Measure “B” Blocked Again

Santa Clara County Superior Court House. Courtesy Wikipedia.

It could be months – or years – before money for transit and road projects promised to voters in 2016 come to fruition – if at all.  The August 28 edition of the Silicon Valley Business Journal reported that a lawsuit was filed that blocked all Measure B spending.  This included spending for extending BART into downtown San Jose, pothole repairs, and other transportation projects.

More on this matter – and how it affects Measure B – follow below.

Background

The Valley Transportation Authority (VTA) had more clarification on the matter.  Cheriel Jensen of Saratoga filed a lawsuit against VTA in January 2017.  The original lawsuit, Jensen v. Santa Clara Valley Transportation Authority, challenged the validity of the voter-approved 2016 Measure B.  VTA successfully challenged the lawsuit as lacking merit.  On August 17, Jensen filed an appeal in the 6th Division of California State Appeals Court.  Further action on the appeal will likely take place in late September.

Read more about what VTA had to say about the appeal here.

Local Transit Taxes and the Courts

This is not the first Santa Clara County transit tax ballot measure to be challenged in the courts.  In Coleman et al. v. County Of Santa Clara in 1998, voter-approved 1996 Measures A and B were challenged in California’s 6th District Court of Appeals for its validity.  The final judgement: both measures were found clear and unambiguous.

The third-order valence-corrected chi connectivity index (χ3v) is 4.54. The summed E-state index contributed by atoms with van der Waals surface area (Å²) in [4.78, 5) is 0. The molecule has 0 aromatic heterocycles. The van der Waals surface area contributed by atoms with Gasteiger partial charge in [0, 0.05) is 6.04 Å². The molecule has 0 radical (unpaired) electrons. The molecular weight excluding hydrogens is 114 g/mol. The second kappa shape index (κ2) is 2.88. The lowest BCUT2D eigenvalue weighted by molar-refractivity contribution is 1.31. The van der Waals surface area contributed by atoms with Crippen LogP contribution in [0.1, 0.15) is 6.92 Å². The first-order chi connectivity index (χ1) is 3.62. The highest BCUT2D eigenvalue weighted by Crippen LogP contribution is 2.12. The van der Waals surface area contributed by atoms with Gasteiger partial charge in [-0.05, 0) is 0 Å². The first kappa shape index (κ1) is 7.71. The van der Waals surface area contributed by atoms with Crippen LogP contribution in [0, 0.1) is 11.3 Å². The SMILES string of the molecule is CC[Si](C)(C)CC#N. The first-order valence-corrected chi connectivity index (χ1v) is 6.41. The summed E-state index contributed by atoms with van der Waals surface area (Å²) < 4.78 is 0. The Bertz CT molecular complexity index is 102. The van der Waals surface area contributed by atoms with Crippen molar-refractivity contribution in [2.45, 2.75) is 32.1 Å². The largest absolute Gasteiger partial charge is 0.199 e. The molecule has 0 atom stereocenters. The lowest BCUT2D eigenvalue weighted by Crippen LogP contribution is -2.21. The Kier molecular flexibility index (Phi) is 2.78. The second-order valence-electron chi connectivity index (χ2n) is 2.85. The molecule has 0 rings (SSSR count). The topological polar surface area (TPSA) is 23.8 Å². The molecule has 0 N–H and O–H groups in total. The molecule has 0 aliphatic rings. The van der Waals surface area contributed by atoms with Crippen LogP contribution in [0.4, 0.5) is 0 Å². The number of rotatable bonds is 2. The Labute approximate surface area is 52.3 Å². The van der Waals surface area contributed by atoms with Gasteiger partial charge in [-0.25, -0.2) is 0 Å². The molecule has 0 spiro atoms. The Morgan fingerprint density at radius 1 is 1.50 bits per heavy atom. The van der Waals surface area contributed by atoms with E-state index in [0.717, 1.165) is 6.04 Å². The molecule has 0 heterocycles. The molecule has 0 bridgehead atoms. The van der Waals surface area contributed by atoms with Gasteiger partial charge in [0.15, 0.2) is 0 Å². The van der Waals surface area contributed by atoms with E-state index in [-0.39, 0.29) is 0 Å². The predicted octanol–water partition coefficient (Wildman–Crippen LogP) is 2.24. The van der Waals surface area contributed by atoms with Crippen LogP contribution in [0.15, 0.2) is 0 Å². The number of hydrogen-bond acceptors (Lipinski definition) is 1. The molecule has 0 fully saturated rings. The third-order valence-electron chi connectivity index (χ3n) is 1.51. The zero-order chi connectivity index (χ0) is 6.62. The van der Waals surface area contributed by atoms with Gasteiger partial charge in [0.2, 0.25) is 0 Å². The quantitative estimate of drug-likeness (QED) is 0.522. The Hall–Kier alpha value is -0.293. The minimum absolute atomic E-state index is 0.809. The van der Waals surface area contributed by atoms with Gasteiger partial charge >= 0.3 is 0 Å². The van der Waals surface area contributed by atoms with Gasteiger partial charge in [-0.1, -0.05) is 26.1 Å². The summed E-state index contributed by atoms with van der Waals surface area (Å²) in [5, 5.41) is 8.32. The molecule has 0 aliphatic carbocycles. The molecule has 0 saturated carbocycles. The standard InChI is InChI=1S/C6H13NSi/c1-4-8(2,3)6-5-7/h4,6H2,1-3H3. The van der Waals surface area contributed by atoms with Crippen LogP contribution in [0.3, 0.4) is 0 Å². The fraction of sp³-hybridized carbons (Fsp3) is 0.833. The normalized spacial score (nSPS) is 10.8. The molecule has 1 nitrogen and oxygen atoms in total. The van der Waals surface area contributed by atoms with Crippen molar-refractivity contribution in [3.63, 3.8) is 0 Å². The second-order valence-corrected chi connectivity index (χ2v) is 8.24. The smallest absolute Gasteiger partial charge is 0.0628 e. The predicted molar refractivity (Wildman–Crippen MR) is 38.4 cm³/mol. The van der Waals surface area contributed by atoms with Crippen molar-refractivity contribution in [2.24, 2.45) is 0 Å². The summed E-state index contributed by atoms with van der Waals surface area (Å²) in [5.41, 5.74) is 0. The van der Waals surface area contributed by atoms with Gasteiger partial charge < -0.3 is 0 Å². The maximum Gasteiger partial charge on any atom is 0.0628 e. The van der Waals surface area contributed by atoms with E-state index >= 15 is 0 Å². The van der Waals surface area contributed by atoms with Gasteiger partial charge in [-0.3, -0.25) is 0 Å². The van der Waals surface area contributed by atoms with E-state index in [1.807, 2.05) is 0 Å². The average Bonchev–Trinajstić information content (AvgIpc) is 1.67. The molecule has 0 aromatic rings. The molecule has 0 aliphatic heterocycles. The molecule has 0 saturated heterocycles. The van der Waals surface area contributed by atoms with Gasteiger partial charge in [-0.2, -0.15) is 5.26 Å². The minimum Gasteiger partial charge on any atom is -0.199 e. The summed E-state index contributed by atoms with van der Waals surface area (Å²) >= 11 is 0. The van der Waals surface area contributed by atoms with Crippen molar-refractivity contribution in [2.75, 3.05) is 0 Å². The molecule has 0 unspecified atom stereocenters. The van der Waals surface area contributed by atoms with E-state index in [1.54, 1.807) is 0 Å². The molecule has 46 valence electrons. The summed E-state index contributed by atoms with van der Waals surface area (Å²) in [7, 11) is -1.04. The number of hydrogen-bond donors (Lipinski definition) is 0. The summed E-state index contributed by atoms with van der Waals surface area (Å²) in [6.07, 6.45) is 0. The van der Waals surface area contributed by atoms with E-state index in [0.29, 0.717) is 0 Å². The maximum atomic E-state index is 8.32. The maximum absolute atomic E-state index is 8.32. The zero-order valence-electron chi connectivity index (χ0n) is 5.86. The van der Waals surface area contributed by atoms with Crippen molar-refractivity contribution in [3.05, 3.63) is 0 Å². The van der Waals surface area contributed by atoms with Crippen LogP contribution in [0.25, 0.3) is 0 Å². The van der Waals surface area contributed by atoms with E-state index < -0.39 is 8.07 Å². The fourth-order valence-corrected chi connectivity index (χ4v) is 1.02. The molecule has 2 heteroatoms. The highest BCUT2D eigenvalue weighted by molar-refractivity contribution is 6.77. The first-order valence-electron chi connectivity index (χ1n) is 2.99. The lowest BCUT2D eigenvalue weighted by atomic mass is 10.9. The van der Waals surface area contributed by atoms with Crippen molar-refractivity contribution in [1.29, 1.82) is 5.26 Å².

One Santa Clara County voter-approved transit tax in 1992 was challenged in state appeals court – and won.  In Santa Clara County Local Transportation Authority v. Guardino in 1995, it was found that Measure A in 1992 – which passed with 54.1% of the vote – violated Proposition 13‘s 2/3-vote requirement for approving special taxes.  Hence, the voter-approved sales tax was ruled invalid.

Note that the defendant is the same Carl Guardino who is currently President and CEO of the Silicon Valley Leadership Group.

“But I voted YES on Measure B!” How the Appeal Affects Measure B

According to VTA, the lawsuit and appeal means that money from Measure B will be withheld until the appeals process is fully settled.  This includes:

  • BART Silicon Valley Phase II – $1.5 billion
  • Bicycle/Pedestrian Program – $250 million
  • Caltrain Corridor Capacity – $314 million
  • Caltrain Grade Separations – $700 million
  • County Expressways – $750 million
  • Highway Interchanges – $750 million
  • Local Street and Roads – $1.2 billion
  • State Route 85 Corridor – $350 million
  • Transit Operations – $500 million

Funding for the projects listed above that form Measure B is being held in escrow.

Conclusion

As VTA continues to discuss bringing BART into downtown San Jose, our group will discuss another crisis not discussed – the slow shrinking of bus service in Santa Clara County.  More in a future blog post.

Eugene Bradley
Founder, Silicon Valley Transit Users